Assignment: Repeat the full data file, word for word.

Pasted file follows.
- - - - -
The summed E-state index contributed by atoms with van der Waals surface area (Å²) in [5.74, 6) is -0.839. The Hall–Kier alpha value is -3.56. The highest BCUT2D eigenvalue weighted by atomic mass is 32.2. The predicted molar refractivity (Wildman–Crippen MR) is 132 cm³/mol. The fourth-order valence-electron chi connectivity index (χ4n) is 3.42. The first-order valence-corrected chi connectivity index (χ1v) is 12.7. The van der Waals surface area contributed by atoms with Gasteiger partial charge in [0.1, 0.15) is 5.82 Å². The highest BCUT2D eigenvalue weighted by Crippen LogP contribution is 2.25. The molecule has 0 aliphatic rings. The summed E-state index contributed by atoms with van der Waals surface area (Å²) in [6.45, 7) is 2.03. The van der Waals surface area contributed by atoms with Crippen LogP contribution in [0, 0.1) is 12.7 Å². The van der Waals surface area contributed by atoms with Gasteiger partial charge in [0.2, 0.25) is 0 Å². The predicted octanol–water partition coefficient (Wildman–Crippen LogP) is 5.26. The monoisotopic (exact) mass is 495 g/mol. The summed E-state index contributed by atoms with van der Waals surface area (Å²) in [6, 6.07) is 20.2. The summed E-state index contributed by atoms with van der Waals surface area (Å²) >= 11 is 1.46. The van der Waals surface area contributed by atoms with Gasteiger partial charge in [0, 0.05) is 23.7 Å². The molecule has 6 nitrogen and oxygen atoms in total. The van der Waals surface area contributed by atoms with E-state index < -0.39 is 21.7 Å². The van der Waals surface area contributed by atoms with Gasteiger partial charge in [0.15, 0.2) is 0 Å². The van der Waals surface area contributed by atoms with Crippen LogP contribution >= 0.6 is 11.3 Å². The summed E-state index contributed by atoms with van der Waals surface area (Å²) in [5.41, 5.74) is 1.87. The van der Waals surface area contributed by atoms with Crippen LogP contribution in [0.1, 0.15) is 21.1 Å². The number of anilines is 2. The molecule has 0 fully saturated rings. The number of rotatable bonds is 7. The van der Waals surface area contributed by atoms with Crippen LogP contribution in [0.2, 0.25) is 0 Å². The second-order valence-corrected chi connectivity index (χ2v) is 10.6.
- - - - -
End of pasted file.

The summed E-state index contributed by atoms with van der Waals surface area (Å²) in [5.74, 6) is -0.839. The Hall–Kier alpha value is -3.56. The highest BCUT2D eigenvalue weighted by atomic mass is 32.2. The predicted molar refractivity (Wildman–Crippen MR) is 132 cm³/mol. The fourth-order valence-electron chi connectivity index (χ4n) is 3.42. The first-order valence-corrected chi connectivity index (χ1v) is 12.7. The van der Waals surface area contributed by atoms with Gasteiger partial charge in [0.1, 0.15) is 5.82 Å². The highest BCUT2D eigenvalue weighted by Crippen LogP contribution is 2.25. The molecule has 0 aliphatic rings. The summed E-state index contributed by atoms with van der Waals surface area (Å²) in [6.45, 7) is 2.03. The van der Waals surface area contributed by atoms with Crippen LogP contribution in [0, 0.1) is 12.7 Å². The van der Waals surface area contributed by atoms with Gasteiger partial charge in [0.2, 0.25) is 0 Å². The predicted octanol–water partition coefficient (Wildman–Crippen LogP) is 5.26. The monoisotopic (exact) mass is 495 g/mol. The summed E-state index contributed by atoms with van der Waals surface area (Å²) in [6, 6.07) is 20.2. The summed E-state index contributed by atoms with van der Waals surface area (Å²) >= 11 is 1.46. The van der Waals surface area contributed by atoms with Gasteiger partial charge in [0, 0.05) is 23.7 Å². The molecule has 6 nitrogen and oxygen atoms in total. The van der Waals surface area contributed by atoms with E-state index < -0.39 is 21.7 Å². The van der Waals surface area contributed by atoms with Gasteiger partial charge in [0.15, 0.2) is 0 Å². The van der Waals surface area contributed by atoms with Crippen LogP contribution >= 0.6 is 11.3 Å². The summed E-state index contributed by atoms with van der Waals surface area (Å²) in [5.41, 5.74) is 1.87. The van der Waals surface area contributed by atoms with Crippen LogP contribution in [0.1, 0.15) is 21.1 Å². The number of anilines is 2. The molecule has 0 fully saturated rings. The number of rotatable bonds is 7. The van der Waals surface area contributed by atoms with Crippen LogP contribution in [0.2, 0.25) is 0 Å². The second-order valence-corrected chi connectivity index (χ2v) is 10.6.